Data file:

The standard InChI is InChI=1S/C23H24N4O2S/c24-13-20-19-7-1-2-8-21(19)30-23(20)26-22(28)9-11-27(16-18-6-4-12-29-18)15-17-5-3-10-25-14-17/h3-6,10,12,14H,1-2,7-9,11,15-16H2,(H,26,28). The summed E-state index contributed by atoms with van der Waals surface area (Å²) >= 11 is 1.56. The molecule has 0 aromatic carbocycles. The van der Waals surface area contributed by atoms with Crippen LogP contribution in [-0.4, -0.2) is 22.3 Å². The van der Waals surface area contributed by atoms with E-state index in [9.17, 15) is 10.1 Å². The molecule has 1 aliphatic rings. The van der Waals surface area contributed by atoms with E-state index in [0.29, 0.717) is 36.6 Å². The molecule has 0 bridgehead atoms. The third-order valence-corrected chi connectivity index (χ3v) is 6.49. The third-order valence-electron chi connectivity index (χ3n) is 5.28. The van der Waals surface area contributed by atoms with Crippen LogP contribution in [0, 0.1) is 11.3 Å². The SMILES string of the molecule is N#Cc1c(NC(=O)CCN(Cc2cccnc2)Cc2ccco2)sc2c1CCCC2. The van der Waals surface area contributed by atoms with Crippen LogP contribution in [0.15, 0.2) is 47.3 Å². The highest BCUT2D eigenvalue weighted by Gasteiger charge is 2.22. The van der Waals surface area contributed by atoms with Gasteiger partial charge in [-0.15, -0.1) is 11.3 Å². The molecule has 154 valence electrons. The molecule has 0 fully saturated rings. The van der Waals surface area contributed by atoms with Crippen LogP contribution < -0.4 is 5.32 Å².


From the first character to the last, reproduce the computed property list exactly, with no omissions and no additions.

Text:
The standard InChI is InChI=1S/C23H24N4O2S/c24-13-20-19-7-1-2-8-21(19)30-23(20)26-22(28)9-11-27(16-18-6-4-12-29-18)15-17-5-3-10-25-14-17/h3-6,10,12,14H,1-2,7-9,11,15-16H2,(H,26,28). The summed E-state index contributed by atoms with van der Waals surface area (Å²) >= 11 is 1.56. The molecule has 0 aromatic carbocycles. The van der Waals surface area contributed by atoms with Crippen LogP contribution in [-0.4, -0.2) is 22.3 Å². The van der Waals surface area contributed by atoms with E-state index in [9.17, 15) is 10.1 Å². The molecule has 1 aliphatic rings. The van der Waals surface area contributed by atoms with E-state index in [0.29, 0.717) is 36.6 Å². The molecule has 0 bridgehead atoms. The third-order valence-corrected chi connectivity index (χ3v) is 6.49. The third-order valence-electron chi connectivity index (χ3n) is 5.28. The van der Waals surface area contributed by atoms with Crippen LogP contribution in [0, 0.1) is 11.3 Å². The SMILES string of the molecule is N#Cc1c(NC(=O)CCN(Cc2cccnc2)Cc2ccco2)sc2c1CCCC2. The van der Waals surface area contributed by atoms with Crippen LogP contribution in [0.15, 0.2) is 47.3 Å². The highest BCUT2D eigenvalue weighted by Gasteiger charge is 2.22. The van der Waals surface area contributed by atoms with Gasteiger partial charge in [-0.15, -0.1) is 11.3 Å². The molecule has 154 valence electrons. The molecule has 0 fully saturated rings. The van der Waals surface area contributed by atoms with Crippen LogP contribution < -0.4 is 5.32 Å².